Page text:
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. Last Updated: 07/27/2016

Russian Financial Markets Nosedive

Russia's financial markets showed dangerous signs of succumbing to a second bout of Asian flu Thursday as the stock market crashed for the third straight day.

The Moscow Times Index of 50 leading shares fell more than 5 percent Thursday, capping a three-day slump that has wiped 14 percent off its value. The index stood at 196.43, down from 227 Monday.

The week has destroyed the fragile recovery in the early months of this year, pushing the market lower than its nadir in January at the depths of the financial crisis in Asia. (See story, Page 5.)

Even more worrying for the new government of Prime Minister Sergei Kiriyenko, the market has punished the government by driving up interest rates on government debt to around 40 percent, up from 20 percent a few months ago.

After a brief recovery in the early months of this year, interest rates have returned to the dangerously high levels of the start of the year, dashing hopes that the government will see a fall in its borrowing costs this year.

Market analysts have voiced fears that Russia is more vulnerable to a fresh round of financial shocks than it was last October, when the Asian crisis first struck.

The current falls in Asian markets have been triggered by instability in Indonesia, but this time Russia itself has deeper problems. The Central Bank now faces depleted reserves after defending the currency during the first round of the Asian crisis from October to January.

Weak world oil prices have also hurt oil companies, which dominate the Russian stock market and in turn hit the federal budget, which depends on oil taxes for much of its revenue. And markets are concerned with the inexperience of the new government, which was appointed less than a month ago and contains few familiar faces.

"When the first wave hit the market, Russia had relatively strong reserves, a year and half of a running bull market behind it and a reasonably stable political situation," said Robert Devane, head of fixed income at brokerage Troika Dialog.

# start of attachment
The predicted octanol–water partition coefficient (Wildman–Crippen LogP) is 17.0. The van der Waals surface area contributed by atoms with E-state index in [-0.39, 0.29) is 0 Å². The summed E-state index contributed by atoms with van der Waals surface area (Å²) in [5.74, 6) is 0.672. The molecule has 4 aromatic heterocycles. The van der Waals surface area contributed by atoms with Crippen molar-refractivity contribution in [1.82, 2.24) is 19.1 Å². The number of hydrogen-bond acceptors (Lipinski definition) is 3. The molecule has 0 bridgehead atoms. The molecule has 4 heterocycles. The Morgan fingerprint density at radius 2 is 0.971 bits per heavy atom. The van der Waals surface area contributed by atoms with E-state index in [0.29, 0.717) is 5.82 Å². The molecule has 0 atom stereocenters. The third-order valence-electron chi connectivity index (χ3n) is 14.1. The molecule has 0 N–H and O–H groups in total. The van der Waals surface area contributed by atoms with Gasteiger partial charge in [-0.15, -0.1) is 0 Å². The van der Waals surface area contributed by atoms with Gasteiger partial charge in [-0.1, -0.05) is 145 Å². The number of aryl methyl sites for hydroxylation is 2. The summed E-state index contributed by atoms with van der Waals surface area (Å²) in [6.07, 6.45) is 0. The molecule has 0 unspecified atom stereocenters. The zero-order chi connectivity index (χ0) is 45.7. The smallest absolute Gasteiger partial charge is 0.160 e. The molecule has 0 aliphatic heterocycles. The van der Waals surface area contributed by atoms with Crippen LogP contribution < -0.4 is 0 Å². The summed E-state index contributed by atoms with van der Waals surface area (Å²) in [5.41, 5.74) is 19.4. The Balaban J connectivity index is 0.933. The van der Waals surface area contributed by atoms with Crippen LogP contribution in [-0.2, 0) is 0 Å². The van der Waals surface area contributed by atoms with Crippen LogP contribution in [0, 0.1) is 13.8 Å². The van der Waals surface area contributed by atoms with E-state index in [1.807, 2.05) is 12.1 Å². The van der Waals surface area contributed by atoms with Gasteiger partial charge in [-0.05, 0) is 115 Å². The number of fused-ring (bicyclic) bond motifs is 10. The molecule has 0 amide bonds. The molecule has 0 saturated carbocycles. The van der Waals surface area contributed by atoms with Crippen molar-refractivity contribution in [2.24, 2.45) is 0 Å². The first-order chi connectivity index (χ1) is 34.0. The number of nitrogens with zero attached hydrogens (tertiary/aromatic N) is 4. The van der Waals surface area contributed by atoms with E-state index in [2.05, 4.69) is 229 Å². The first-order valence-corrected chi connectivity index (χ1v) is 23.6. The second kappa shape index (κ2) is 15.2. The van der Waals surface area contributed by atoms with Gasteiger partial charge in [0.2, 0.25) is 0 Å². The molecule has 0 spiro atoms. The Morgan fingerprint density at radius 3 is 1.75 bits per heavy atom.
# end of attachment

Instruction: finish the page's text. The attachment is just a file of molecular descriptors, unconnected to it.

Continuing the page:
The shortfall in oil revenues and the increase in debt repayment expenses has forced the government to announce special measures.

President Boris Yeltsin signed a decree Thursday reiterating that the government would cut expenditures if funding ran short.

Kiriyenko warned last week that as much as a quarter of the spending promises that Russia's 500 billion ruble ($81 billion) budget might not be fulfilled.

One big problem for the government is that the Russian 1998 budget provided for debt servicing expenses of 152 billion rubles, already about 30 percent of total spending.

But that was based on average interest rates of 25 percent for the year. In the light of the recent jump in rates, the debt costs now look far too low. Interest expenditure is expected to be at least 30 billion rubles higher than originally projected.

Because of this squeeze, analysts are concerned that the government may not be able to meet about 250 billion rubles of short-term debt that will fall due over the next year.

"Right now Russia is experiencing a rapidly ballooning debt overhang," said Devane. "If there is a second wave of the Asian crisis today, it would be substantially more vulnerable than half a year ago."

Kiriyenko has reiterated that one of his priorities is to reduce Russia's debt burden. But this week scared the markets.

The Finance Ministry usually meets the cost of repaying maturing loans by borrowing more money. "It is like a vicious circle," said Alexei Trunyayev, a debt trader at Aton brokerage. "They have to keep placing more in order to redeem maturing debt."

But the market was so soft Wednesday that the government could not place new debt to repay its loans that fell due and was forced to scramble to find 1.5 billion rubles from its own reserves.

Devane said Wednesday's auction can be regarded as a "borderline disaster." Interest rates on government debt shot up in trading Thursday.

Alexander Morozov, an economist with the World Bank in Moscow, said that the market was waiting for the new government to prove it could take drastic measures, cutting expenditure to meet the crisis.

"The government has to first show a record of achievement, which will be treated positively by the market and only then will they get the confidence to return to the market and bring interest rates down to sustainable levels."

He said that if non-residents decided to pull out completely from Russia and start selling rubles, the Central Bank's reserves might be inadequate to save the situation. The Central Bank's hard currency reserves have fallen to $16 billion compared to $24 billion in October.

Finance Minister Mikhail Zadornov denied Russia was vulnerable to a second bout of Asian flu. "Today, the Russian financial system and its hard currency reserves is ready for any crisis on world financial markets", he said. "There will be no devaluation of the ruble, no financial crisis in Russia this year".

But U.S Deputy Treasury Secretary Lawrence Summers, who visited Moscow Thursday, said that Russia will need careful economic management to weather the coming months.

"It is an important moment of challenge, particularly in light of developments in emerging markets in general," Summers said.